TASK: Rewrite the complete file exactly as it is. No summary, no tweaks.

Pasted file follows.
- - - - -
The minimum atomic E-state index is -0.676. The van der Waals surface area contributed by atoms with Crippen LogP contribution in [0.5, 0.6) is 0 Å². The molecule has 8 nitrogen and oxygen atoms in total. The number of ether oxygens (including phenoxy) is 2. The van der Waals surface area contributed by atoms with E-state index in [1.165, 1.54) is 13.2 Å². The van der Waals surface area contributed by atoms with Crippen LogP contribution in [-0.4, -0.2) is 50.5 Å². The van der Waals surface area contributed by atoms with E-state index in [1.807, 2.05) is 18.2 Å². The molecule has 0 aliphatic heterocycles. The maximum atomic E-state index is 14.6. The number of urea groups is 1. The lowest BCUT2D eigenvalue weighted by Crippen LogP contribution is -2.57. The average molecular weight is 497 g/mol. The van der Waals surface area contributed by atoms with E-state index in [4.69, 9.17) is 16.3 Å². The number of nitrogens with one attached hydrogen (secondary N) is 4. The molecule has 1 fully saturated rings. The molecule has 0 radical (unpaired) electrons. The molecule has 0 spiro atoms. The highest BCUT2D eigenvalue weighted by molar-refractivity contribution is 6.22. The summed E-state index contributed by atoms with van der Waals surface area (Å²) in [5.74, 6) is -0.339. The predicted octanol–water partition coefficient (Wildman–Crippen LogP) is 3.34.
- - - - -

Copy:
The minimum atomic E-state index is -0.676. The van der Waals surface area contributed by atoms with Crippen LogP contribution in [0.5, 0.6) is 0 Å². The molecule has 8 nitrogen and oxygen atoms in total. The number of ether oxygens (including phenoxy) is 2. The van der Waals surface area contributed by atoms with E-state index in [1.165, 1.54) is 13.2 Å². The van der Waals surface area contributed by atoms with Crippen LogP contribution in [-0.4, -0.2) is 50.5 Å². The van der Waals surface area contributed by atoms with E-state index in [1.807, 2.05) is 18.2 Å². The molecule has 0 aliphatic heterocycles. The maximum atomic E-state index is 14.6. The number of urea groups is 1. The lowest BCUT2D eigenvalue weighted by Crippen LogP contribution is -2.57. The average molecular weight is 497 g/mol. The van der Waals surface area contributed by atoms with E-state index in [4.69, 9.17) is 16.3 Å². The number of nitrogens with one attached hydrogen (secondary N) is 4. The molecule has 1 fully saturated rings. The molecule has 0 radical (unpaired) electrons. The molecule has 0 spiro atoms. The highest BCUT2D eigenvalue weighted by molar-refractivity contribution is 6.22. The summed E-state index contributed by atoms with van der Waals surface area (Å²) in [5.74, 6) is -0.339. The predicted octanol–water partition coefficient (Wildman–Crippen LogP) is 3.34.